Some teams have found success using online programs like Trello to manage their Scrum board. There’s even a plugin that lets you automatically track burndown directly within Trello.

This can be a great solution if you have virtual team members or teams in different locations around the world.

Got a projector? You can even project your scrum board up on the wall in each of your team’s locations.

5. Daily Stand-ups Via Email

Daily stand-ups are sacred to many in the Agile community. I agree meeting in person (or at least by phone or video conference) is the best way to have a stand-up.

But maybe you have workers in different time zones or on different shifts. In some cases, a true daily standup isn’t practical.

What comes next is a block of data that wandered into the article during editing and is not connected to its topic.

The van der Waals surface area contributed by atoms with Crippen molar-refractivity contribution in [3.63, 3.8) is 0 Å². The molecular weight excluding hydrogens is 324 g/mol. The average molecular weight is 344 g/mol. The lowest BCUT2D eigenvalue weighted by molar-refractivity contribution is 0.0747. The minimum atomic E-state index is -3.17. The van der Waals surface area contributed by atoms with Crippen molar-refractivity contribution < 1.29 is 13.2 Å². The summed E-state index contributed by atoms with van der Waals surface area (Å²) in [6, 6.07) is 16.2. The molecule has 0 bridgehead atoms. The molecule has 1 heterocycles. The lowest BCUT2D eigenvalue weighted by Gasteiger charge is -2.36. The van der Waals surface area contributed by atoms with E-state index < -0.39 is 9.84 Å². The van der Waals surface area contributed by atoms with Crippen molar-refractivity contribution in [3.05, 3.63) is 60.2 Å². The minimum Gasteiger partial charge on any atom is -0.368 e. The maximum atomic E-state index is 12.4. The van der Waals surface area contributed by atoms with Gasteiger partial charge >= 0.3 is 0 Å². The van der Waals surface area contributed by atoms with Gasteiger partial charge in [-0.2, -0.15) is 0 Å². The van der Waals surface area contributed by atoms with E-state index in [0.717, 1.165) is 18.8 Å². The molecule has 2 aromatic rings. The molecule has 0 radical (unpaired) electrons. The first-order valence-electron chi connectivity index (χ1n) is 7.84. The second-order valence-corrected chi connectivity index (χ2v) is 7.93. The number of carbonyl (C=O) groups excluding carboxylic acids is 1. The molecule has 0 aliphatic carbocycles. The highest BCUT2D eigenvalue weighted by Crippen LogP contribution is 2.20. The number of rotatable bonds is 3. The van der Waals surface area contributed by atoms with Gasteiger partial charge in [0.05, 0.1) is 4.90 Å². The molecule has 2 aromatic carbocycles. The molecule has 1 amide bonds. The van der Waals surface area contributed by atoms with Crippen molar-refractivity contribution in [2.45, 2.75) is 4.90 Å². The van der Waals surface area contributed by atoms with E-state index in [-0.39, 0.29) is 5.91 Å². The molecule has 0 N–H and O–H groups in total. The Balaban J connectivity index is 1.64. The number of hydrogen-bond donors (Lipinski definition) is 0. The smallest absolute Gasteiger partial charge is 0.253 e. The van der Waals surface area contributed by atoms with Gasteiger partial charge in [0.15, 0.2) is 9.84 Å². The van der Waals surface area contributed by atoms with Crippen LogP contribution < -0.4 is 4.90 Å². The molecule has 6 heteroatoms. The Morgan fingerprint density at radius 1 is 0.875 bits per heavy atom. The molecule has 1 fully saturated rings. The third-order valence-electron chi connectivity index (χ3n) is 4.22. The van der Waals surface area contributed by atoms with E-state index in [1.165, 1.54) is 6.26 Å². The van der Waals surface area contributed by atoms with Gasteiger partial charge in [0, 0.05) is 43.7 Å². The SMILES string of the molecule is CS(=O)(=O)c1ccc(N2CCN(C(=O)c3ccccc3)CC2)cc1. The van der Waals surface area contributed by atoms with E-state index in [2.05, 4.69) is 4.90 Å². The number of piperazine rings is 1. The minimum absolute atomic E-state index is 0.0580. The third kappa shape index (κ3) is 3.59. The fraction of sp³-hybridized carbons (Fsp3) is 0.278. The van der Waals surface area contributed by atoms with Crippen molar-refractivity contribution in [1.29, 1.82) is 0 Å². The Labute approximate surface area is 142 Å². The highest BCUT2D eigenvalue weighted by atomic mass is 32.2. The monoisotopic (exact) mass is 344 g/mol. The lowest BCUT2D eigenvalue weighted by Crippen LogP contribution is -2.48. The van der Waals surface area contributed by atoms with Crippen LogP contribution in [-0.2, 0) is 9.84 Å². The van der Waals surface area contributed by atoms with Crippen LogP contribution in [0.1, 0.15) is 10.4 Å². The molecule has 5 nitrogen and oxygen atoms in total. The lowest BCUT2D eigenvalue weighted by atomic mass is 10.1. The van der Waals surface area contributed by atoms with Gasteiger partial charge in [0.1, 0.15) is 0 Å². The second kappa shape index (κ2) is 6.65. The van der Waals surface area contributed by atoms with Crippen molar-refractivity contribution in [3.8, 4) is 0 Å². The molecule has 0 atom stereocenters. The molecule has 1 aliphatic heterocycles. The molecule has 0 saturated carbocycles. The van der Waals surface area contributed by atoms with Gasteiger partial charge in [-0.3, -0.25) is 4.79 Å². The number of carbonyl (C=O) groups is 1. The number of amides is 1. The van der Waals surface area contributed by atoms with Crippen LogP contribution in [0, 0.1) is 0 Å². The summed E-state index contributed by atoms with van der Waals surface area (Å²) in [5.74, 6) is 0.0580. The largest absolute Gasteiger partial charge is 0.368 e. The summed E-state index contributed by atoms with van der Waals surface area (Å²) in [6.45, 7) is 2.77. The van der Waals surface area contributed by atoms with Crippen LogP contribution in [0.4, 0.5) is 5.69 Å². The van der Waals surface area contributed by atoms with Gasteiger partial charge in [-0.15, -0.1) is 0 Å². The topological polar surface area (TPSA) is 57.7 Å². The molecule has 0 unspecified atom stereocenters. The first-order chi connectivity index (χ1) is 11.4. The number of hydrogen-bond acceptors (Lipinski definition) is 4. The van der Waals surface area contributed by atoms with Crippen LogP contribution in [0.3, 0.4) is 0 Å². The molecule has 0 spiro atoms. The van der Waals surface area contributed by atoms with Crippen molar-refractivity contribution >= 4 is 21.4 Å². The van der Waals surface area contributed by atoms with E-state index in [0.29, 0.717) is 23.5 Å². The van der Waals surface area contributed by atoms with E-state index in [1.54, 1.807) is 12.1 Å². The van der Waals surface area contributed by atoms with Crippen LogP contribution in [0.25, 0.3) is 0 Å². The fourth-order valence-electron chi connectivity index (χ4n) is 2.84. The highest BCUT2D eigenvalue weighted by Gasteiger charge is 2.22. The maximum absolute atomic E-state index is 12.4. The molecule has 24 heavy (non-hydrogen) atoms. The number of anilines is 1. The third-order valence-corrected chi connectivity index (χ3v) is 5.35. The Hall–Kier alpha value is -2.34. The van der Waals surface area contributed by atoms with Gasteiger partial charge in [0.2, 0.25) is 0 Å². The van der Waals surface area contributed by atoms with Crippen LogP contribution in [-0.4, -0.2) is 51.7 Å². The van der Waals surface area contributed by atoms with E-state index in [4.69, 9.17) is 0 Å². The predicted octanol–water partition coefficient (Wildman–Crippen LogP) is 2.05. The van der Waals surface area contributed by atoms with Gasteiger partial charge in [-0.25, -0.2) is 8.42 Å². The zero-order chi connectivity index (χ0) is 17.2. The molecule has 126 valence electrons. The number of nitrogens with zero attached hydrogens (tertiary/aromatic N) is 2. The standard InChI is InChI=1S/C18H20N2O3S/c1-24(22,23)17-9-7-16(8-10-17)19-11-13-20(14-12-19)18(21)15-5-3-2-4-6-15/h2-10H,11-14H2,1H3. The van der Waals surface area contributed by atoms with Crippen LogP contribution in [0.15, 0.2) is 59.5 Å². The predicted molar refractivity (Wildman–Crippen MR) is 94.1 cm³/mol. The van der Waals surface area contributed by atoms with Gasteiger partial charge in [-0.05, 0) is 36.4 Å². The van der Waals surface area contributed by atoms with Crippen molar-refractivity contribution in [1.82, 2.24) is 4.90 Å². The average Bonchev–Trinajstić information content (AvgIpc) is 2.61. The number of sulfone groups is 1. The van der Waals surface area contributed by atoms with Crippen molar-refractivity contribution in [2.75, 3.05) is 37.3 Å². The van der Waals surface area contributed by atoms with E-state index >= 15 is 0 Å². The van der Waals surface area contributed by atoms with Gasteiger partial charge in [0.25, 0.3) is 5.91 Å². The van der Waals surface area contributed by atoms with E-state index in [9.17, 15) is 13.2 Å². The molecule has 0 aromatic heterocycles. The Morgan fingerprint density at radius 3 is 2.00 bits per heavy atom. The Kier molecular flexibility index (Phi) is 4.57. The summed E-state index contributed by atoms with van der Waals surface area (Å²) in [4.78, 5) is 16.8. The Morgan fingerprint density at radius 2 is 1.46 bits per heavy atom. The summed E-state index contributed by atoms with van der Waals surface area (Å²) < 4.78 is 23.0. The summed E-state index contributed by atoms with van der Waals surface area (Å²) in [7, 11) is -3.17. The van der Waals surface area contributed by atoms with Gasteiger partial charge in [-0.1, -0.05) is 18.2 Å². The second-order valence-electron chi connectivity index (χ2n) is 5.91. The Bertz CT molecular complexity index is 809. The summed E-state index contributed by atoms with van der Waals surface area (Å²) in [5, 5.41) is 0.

If so, remember the point is to keep communication open between team members. If you can’t meet in person, have everyone check-in every day via email or an application like Slack.

It’s not as good as an in-person meeting, but it can still help you keep everyone on the same page and moving in the same direction.

Conclusion

If you want to use Agile in the real world, it’s likely you’ll have to adjust the “rules” to make them fit your specific situations.

Adjusting the Agile guidelines does not mean your team isn’t work in an Agile way. It just means you’re being creative about how you’re getting your work done every day.

And isn’t that the point of Agile in the first place?